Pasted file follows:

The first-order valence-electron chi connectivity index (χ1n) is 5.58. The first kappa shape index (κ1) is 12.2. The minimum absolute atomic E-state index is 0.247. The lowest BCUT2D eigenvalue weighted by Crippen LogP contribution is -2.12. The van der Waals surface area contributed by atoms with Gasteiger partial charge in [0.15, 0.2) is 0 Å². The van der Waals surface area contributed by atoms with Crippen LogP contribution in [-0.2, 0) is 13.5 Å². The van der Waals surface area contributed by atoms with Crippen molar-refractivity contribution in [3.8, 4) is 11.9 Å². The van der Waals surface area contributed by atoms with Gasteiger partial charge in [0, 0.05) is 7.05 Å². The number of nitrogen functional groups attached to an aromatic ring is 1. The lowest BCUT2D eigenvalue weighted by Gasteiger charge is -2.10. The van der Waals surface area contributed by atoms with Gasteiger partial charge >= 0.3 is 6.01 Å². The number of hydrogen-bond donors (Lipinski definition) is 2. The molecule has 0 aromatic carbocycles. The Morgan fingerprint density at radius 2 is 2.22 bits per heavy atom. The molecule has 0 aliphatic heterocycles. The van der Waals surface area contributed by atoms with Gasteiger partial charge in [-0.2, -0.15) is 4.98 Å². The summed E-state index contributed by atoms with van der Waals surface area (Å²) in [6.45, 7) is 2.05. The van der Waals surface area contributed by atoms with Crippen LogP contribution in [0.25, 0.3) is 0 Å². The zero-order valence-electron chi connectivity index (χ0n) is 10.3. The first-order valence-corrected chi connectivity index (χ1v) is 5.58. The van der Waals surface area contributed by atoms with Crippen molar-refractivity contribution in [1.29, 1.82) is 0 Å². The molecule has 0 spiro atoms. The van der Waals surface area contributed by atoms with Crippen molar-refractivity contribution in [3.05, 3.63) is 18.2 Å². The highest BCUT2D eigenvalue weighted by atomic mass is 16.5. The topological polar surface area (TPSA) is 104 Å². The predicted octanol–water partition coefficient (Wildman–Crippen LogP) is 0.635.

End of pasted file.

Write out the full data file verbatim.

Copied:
The first-order valence-electron chi connectivity index (χ1n) is 5.58. The first kappa shape index (κ1) is 12.2. The minimum absolute atomic E-state index is 0.247. The lowest BCUT2D eigenvalue weighted by Crippen LogP contribution is -2.12. The van der Waals surface area contributed by atoms with Gasteiger partial charge in [0.15, 0.2) is 0 Å². The van der Waals surface area contributed by atoms with Crippen LogP contribution in [-0.2, 0) is 13.5 Å². The van der Waals surface area contributed by atoms with Crippen molar-refractivity contribution in [3.8, 4) is 11.9 Å². The van der Waals surface area contributed by atoms with Gasteiger partial charge in [0, 0.05) is 7.05 Å². The number of nitrogen functional groups attached to an aromatic ring is 1. The lowest BCUT2D eigenvalue weighted by Gasteiger charge is -2.10. The van der Waals surface area contributed by atoms with Gasteiger partial charge >= 0.3 is 6.01 Å². The number of hydrogen-bond donors (Lipinski definition) is 2. The molecule has 0 aromatic carbocycles. The Morgan fingerprint density at radius 2 is 2.22 bits per heavy atom. The molecule has 0 aliphatic heterocycles. The van der Waals surface area contributed by atoms with Gasteiger partial charge in [-0.2, -0.15) is 4.98 Å². The summed E-state index contributed by atoms with van der Waals surface area (Å²) in [6.45, 7) is 2.05. The van der Waals surface area contributed by atoms with Crippen LogP contribution in [0.25, 0.3) is 0 Å². The zero-order valence-electron chi connectivity index (χ0n) is 10.3. The first-order valence-corrected chi connectivity index (χ1v) is 5.58. The van der Waals surface area contributed by atoms with Crippen molar-refractivity contribution in [1.29, 1.82) is 0 Å². The molecule has 0 spiro atoms. The van der Waals surface area contributed by atoms with Crippen molar-refractivity contribution in [3.05, 3.63) is 18.2 Å². The highest BCUT2D eigenvalue weighted by atomic mass is 16.5. The topological polar surface area (TPSA) is 104 Å². The predicted octanol–water partition coefficient (Wildman–Crippen LogP) is 0.635.